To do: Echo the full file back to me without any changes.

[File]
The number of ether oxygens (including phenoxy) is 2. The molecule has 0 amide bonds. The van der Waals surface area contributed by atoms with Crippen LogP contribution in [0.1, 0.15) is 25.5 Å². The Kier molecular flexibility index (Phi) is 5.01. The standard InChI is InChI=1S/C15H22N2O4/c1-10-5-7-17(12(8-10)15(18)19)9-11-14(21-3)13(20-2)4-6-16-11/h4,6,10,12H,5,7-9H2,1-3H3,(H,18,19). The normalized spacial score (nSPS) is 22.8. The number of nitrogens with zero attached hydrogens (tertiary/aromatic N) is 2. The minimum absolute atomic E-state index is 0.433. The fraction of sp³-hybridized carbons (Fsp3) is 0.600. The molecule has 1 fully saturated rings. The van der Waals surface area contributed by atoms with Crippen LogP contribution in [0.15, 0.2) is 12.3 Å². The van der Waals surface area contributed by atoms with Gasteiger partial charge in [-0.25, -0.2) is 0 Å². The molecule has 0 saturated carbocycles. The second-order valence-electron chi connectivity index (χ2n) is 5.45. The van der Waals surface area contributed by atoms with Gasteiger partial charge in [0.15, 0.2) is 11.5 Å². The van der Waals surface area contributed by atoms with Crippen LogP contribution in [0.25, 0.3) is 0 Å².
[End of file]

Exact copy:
The number of ether oxygens (including phenoxy) is 2. The molecule has 0 amide bonds. The van der Waals surface area contributed by atoms with Crippen LogP contribution in [0.1, 0.15) is 25.5 Å². The Kier molecular flexibility index (Phi) is 5.01. The standard InChI is InChI=1S/C15H22N2O4/c1-10-5-7-17(12(8-10)15(18)19)9-11-14(21-3)13(20-2)4-6-16-11/h4,6,10,12H,5,7-9H2,1-3H3,(H,18,19). The normalized spacial score (nSPS) is 22.8. The number of nitrogens with zero attached hydrogens (tertiary/aromatic N) is 2. The minimum absolute atomic E-state index is 0.433. The fraction of sp³-hybridized carbons (Fsp3) is 0.600. The molecule has 1 fully saturated rings. The van der Waals surface area contributed by atoms with Crippen LogP contribution in [0.15, 0.2) is 12.3 Å². The van der Waals surface area contributed by atoms with Gasteiger partial charge in [-0.25, -0.2) is 0 Å². The molecule has 0 saturated carbocycles. The second-order valence-electron chi connectivity index (χ2n) is 5.45. The van der Waals surface area contributed by atoms with Gasteiger partial charge in [0.15, 0.2) is 11.5 Å². The van der Waals surface area contributed by atoms with Crippen LogP contribution in [0.25, 0.3) is 0 Å².